"There is no reason to allocate 60 percent of bridge space to satisfy two percent of all travelers."
John Charles on Friday, September 21st, 2012 in an online post
Will more than half of new Sellwood Bridge accommodate just 2 percent of travelers?
There are people who think it fiscally irresponsible to spend road dollars on bicyclists and pedestrians when most people still use cars to get around. Case in point: The libertarian-minded Cascade Policy Institute think tank based in Portland and the proposed $299 million project to replace the Sellwood Bridge in Multnomah County.
Analysts at Cascade posted a short essay on their website, pointing out that most of the new bridge will be dedicated to two percent of bridge users, "even though cars carry nearly 98 percent of all passenger-trips during the peak hours. Only about 40 percent of the new bridge will be allocated to vehicular travel, with the other 60 percent dedicated to non-motorized transportation in the form of bikeways and mega-sidewalks."
The essay acknowledges a need for more space for walkers and cyclists, but adds this: "However, there is no reason to allocate 60 percent of bridge space to satisfy two percent of all travelers."
Cascade is certainly entitled to its opinion, but we wanted to know if the numbers are correct. Is it true that more than half of the new bridge will be dedicated to a small percentage of users?
To back up, Multnomah County is replacing the Willamette River bridge because it is failing. According to the county’s website, the Sellwood Bridge carries 30,000 vehicles a day, making it Oregon’s busiest two-lane bridge. The current bridge, built in 1925, has one 4-foot wide sidewalk that is so narrow that bicyclists have to squeeze past walkers, use the auto lanes or avoid the bridge.
The new bridge will include wider sidewalks and lanes for bikes that double as emergency shoulder space for vehicles. Cars will still have two lanes. At its narrowest, the new bridge will double to a width of 64 feet, of which 24 feet will be forautos, pretty much the same as now.
Looked at that way, it’s fair to say that roughly 60 percent of the new space will be for non-motorized vehicles, although that calculation doesn’t account for extra driving lanes at both ends to accommodate auto traffic or shoulder space to accommodate auto troubles. (The county reports that by square footage, the breakdown is 49 percent for vehicles and 51 percent for bicyclists and pedestrians; that backs up the gist of Cascade's statement.)
Next, we asked John Charles, president and CEO of Cascade, how he derived the 2 percent figure. The answer? Field work!
We love field work at PolitiFact Oregon. Here’s what they did:
Charles and an aide visited the bridge on July 19, a sunny Thursday, and counted vehicle passengers, pedestrians and bicyclists. They counted 3,184 vehicles carrying 3,584 passengers over 90 minutes starting shortly after 7 a.m. Seventy-four crossed on foot or by bike. That breaks down to 98 percent by vehicle and 2 percent by other means.
His numbers are solid. The project’s own environmental impact study puts daily volume of walkers and riders at 530 on a weekday -- 1.7 percent of total trips if daily vehicle traffic is 30,000.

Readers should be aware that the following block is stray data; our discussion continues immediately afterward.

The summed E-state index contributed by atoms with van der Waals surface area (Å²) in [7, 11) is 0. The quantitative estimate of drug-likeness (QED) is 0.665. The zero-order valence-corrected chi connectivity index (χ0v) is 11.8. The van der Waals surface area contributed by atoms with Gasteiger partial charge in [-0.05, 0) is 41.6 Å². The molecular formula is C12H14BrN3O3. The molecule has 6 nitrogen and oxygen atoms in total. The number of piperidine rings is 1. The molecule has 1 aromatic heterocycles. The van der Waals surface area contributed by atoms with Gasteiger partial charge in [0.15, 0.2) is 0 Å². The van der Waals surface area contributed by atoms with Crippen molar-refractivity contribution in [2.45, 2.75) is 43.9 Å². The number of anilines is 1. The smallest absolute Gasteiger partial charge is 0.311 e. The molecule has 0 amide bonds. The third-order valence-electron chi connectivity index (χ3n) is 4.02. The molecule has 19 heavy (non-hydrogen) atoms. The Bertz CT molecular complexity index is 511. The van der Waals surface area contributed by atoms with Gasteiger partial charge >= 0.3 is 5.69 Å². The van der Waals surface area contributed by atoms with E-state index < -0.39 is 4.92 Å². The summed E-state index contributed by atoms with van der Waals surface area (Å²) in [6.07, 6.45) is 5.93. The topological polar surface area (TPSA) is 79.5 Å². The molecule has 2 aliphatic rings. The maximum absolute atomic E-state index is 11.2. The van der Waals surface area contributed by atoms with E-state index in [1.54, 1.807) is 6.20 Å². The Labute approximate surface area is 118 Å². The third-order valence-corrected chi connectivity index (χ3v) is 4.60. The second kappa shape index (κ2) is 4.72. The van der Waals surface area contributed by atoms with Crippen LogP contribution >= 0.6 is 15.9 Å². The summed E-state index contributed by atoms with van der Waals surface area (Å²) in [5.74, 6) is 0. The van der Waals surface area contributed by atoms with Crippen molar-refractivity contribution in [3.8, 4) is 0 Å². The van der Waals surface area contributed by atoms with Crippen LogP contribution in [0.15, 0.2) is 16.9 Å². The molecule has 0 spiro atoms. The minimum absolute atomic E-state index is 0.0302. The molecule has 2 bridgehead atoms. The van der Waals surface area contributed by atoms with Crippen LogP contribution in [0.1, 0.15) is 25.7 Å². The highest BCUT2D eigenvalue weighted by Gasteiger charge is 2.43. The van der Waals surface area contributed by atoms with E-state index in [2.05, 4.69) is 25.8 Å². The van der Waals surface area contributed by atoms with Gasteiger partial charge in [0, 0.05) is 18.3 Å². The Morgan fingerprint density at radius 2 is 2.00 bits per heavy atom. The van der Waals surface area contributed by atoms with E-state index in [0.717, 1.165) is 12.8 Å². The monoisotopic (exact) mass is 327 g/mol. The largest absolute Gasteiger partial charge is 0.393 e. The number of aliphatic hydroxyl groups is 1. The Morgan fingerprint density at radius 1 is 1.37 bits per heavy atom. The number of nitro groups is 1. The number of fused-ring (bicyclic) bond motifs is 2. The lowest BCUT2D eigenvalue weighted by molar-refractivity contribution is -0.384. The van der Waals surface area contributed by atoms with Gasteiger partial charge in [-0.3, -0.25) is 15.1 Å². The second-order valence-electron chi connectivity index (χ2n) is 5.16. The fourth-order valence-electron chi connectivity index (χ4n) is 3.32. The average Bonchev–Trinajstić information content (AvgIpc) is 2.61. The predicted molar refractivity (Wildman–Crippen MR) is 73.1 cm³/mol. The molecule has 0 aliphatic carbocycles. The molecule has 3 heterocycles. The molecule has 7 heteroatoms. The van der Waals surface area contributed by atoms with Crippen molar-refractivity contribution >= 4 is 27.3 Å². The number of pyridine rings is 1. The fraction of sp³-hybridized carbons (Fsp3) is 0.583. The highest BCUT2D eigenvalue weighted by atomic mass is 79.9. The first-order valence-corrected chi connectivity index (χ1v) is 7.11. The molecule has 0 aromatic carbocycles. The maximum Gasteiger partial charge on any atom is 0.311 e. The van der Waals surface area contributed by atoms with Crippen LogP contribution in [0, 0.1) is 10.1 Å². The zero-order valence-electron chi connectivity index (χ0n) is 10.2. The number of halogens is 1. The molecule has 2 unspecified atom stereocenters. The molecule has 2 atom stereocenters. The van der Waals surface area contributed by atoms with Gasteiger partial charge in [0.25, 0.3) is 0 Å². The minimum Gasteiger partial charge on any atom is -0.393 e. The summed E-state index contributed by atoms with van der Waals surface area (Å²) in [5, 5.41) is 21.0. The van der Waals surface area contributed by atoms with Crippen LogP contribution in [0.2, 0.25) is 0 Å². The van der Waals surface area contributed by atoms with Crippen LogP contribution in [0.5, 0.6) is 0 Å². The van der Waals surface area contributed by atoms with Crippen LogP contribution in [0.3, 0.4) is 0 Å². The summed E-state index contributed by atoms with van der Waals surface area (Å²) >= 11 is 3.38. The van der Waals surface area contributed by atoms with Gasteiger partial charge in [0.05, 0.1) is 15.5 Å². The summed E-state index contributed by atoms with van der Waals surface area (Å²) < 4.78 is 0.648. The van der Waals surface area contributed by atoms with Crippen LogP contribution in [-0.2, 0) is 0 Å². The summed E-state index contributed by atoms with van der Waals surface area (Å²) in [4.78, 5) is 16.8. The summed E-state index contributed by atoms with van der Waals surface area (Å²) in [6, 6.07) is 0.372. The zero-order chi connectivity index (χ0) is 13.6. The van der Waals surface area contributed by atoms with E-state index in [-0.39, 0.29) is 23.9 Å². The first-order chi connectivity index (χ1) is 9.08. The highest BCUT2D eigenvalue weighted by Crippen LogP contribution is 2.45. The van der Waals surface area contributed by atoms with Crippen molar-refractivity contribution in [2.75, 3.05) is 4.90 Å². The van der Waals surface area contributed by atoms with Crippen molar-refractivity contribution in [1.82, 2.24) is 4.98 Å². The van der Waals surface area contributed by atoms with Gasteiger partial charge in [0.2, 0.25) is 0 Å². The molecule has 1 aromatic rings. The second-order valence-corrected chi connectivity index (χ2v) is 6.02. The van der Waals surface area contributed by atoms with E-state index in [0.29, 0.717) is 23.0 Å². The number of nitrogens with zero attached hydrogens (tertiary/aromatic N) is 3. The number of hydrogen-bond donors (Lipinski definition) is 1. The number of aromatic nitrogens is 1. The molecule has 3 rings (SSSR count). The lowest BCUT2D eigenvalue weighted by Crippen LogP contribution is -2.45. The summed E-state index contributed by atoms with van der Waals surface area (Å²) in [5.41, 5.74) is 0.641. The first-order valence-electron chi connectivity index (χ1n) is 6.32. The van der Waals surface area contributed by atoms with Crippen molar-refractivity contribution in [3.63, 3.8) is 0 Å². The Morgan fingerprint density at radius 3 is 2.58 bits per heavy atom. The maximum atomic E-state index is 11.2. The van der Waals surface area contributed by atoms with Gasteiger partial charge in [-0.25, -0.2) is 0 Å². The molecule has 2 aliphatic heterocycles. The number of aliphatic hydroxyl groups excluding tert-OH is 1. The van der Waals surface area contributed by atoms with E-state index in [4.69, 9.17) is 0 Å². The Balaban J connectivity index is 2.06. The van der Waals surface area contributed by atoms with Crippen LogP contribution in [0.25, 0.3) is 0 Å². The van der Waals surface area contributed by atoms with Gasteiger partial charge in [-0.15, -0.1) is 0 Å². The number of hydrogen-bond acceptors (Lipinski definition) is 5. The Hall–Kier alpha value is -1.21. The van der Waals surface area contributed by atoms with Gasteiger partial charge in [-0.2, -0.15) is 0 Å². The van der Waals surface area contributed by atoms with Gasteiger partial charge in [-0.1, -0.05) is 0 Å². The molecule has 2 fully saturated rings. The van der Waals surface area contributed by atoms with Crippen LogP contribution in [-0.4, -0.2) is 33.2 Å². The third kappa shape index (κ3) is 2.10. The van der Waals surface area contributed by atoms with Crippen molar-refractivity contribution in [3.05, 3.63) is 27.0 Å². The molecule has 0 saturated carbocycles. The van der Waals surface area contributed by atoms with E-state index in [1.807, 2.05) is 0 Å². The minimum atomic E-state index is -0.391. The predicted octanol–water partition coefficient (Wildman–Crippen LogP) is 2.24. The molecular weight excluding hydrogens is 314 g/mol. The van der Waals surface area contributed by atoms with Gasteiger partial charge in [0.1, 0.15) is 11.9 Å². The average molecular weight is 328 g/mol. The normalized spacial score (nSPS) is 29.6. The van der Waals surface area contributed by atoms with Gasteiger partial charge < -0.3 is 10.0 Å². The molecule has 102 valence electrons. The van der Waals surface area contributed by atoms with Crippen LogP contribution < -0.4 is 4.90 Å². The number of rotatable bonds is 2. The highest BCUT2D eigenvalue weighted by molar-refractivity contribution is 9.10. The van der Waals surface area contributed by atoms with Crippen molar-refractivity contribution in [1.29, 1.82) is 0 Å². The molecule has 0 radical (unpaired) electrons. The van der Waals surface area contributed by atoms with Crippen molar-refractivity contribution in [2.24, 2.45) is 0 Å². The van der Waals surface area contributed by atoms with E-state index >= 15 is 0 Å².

But here’s the rub: Part of the point of a new Sellwood Bridge is to grant more space to pedestrians and bicyclists, so we’re not sure it’s entirely fair to use current numbers, which are low because the bridge in its current condition is decidedly unfriendly to non-motorists.
In fact, Rob Sadowsky, executive director of the Bicycle Transportation Alliance, isn’t surprised by the 2 percent statistic. Riders, he said, will "go over the Sellwood Bridge if they’re brave."
The Oregonian’s commuting columnist even took a question last year from a rider who had been yelled at by a runner while crossing the Sellwood. Apparently, the sidewalk in question is so tight that the county has posted signs directing bicyclists to walk their bikes.
Let’s look at projections for the Sellwood Bridge, which we acknowledge, are just that. The environmental impact study for the bridge projects 9,350 trips by bike or on foot every weekday by 2035, with motor traffic estimated at 39,000 a day. That would put non-motorized trips at 19 percent.
We asked Charles of the Cascade Policy Institute for his response to the projection.
"One, I don’t believe it. This city is famous for wild projections," he said. "They can project whatever they want, that’s the world they live in, it’s computer-generated fantasies. It’s not reasonable, and even if you got it, it doesn’t negate my prior point: There’s no reason to allocate that much space for that mode. They function quite well with narrower space."
Charles agrees there should be a minimum amount of space for non-drivers, but says the new Sellwood is overkill. He points to the Hawthorne, Broadway and Burnside as stellar examples of bridges with abundant use by cyclists, walkers and drivers. Hawthorne, we should point out, has four driving lanes and two 10-foot wide sidewalks; one-fifth to one-quarter of its daily traffic is by non-motorists.
Charles has a right to his opinion about whether the county is going overboard. And he could be right that the new Sellwood Bridge will never see the increase in non-motorized traffic projected by the planners.
But the bridge of today is apples to the oranges of the bridge of tomorrow -- making the statistic he’s citing an inappropriate indicator of future use. Non-drivers make robust use of Hawthorne because of the space given them. Present bike traffic on the Sellwood Bridge is so low today because the current bridge is outright hostile and dangerous to pedalers, walkers and runners, with one skinny sidewalk close to a bunch of cars. That’s a significant detail missing from the statement.
We rate the statement Half True.